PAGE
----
Waiting for the Lord with grace and hope

Published 5:04 pm Thursday, April 18, 2024

Getting your Trinity Audio player ready...

By Alan Neale

In my driving around Washington, I am presently finding endless wonderful opportunities to practice the spiritual (and, for me, none too easy) art of waiting. And when I talk about waiting, it is not the waiting with fingers strumming on the driving wheel and feet tapping on the accelerator; when I talk about waiting, it is the divinely strengthening gift of waiting with patience and serenity.

Road construction, doubtless necessary and improving, seems to erupt in many places. And my home is east of Douglas Crossing so several times daily I enjoy the various traffic patterns as a rotary is being constructed.

Waiting does not come easily for most of us. I remember vividly waiting for a London omnibus with my dad in central London. To a young London cockney schoolboy, the wait seemed endless. When, eventually, the ‘bus came, it came accompanied by two others. Dad declared, “This is what they call the banana route.” And to my puzzled face, he added, “Banana route… because they always come in bunches!”

Waiting does not come easily for most of us. We have a plan for our time, and it is hard to surrender that plan to unknown, and uncaring, forces. We find uncertainty challenging and even a little tiring. And, in our most frantic moments, we even come near to thinking this is a cosmic plot to thwart us.

Waiting with grace and hope and dignity is a mark of a close walk with our Shepherd, Jesus. Waiting with serenity and assurance is a mark of a close walk with our Sovereign Lord God.

In the prophet Isaiah (40:31) we read well-known and familiar words, “They that wait upon the Lord shall renew their strength; they shall rise up with wings like eagles; they shall run, and not be weary; and they shall walk, and not faint.”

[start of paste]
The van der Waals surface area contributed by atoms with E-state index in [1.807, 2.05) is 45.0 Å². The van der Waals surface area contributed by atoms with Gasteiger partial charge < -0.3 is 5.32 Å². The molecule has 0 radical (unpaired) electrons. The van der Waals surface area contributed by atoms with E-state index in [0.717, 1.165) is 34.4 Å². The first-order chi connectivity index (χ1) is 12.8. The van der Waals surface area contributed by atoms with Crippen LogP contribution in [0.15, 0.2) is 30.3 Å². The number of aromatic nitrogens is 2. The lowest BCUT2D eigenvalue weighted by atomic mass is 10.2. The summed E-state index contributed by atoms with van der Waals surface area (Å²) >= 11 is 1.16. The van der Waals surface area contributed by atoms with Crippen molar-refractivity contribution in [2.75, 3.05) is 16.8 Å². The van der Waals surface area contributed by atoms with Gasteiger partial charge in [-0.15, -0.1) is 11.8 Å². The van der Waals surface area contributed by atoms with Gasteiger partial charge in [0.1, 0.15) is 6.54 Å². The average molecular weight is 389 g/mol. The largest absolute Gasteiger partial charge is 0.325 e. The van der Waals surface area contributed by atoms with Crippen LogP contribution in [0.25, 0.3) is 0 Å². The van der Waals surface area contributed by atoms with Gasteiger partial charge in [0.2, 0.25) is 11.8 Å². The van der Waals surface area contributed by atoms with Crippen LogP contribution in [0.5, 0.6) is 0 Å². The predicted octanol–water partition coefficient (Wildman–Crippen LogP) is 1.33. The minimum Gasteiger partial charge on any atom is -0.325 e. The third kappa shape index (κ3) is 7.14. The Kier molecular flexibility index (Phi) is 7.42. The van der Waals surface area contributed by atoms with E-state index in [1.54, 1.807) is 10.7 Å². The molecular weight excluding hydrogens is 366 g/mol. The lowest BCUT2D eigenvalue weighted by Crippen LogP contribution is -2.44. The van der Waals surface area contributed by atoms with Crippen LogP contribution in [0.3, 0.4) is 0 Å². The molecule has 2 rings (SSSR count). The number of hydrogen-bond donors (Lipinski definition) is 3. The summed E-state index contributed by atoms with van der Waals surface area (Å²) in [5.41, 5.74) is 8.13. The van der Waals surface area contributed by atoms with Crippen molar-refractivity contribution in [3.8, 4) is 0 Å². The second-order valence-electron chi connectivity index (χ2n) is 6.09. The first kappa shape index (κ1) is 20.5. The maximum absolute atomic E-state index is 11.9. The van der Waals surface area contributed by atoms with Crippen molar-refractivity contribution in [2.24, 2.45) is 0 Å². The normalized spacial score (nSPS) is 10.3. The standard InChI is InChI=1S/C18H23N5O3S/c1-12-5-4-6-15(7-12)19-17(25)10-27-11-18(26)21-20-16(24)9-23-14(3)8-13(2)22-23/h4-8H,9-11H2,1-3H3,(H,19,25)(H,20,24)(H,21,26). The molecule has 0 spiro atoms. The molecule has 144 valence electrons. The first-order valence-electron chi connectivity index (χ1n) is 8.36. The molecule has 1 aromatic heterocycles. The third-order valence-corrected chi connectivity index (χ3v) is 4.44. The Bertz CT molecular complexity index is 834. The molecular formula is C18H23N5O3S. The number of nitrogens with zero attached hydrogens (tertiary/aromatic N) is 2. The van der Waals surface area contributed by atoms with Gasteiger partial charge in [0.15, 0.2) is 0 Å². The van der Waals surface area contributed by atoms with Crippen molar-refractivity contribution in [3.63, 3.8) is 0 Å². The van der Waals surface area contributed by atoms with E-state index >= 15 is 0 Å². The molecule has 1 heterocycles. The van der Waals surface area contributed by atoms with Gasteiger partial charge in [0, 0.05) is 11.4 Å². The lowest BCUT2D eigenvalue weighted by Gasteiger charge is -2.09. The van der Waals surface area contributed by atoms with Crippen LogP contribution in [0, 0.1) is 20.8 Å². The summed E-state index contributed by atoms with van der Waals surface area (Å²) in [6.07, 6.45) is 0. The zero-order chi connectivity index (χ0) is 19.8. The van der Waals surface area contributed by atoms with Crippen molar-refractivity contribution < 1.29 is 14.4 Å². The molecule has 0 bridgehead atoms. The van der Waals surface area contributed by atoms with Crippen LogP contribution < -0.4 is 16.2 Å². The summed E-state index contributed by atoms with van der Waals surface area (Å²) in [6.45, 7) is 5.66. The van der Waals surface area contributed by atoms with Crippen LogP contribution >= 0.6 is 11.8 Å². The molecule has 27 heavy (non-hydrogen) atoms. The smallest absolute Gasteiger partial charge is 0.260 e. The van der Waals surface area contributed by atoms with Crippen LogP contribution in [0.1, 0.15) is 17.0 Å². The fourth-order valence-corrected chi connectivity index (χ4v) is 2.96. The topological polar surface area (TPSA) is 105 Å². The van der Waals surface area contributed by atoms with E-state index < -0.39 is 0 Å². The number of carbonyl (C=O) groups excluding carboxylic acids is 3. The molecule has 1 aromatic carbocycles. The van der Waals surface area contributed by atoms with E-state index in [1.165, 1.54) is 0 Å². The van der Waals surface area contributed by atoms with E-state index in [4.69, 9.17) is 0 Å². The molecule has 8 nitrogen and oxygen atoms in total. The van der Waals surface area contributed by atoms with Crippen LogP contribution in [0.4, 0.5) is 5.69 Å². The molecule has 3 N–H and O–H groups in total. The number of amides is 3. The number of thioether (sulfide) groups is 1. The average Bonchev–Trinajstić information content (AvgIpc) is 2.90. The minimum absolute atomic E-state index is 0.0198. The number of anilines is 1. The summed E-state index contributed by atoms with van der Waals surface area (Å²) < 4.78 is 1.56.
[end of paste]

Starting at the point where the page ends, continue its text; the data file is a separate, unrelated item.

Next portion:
Always as I read or hear this powerful Scripture, I think the prophet is suggesting that to rise with wings is easy compared to the daily trudge of walking… walking… and not fainting.

Sometimes my impatience is due to a lack of awareness of the Lord’s nearness, a lack of faith in the Lord’s will, a lack of surrender to the Lord’s purpose.

After years of Christian discipleship, I often still find it a challenge to wait for the Lord; though I am discovering slowly that to “wait for” the Lord with trust and patience is often the means “to wait upon the Lord with praise and gratitude.”

Maybe I will more readily use moments of unexpected and unplanned moments, to be moments when I can reflect upon a Scripture, or say a word of prayer for a friend?

Whenever I find myself waiting for a train or a ‘bus, I will often ask someone near if I am in the right place. Waiting alone is a challenging thing; waiting in community is easier. I think that is one of the reasons why I want to be in community regularly with other Christians; the community gives me strength, encouragement.

Of Washington’s many gifts, is its abundance of churches – here are communities that gather to wait for, to wait upon the Lord and then return to daily life strengthened and encouraged.
Psalm 62:5 (probably originally said and sung in community) “My soul, wait patiently for God, for my hope is in him.”

Alan Neale is the Rector of Zion Episcopal Church in Washington.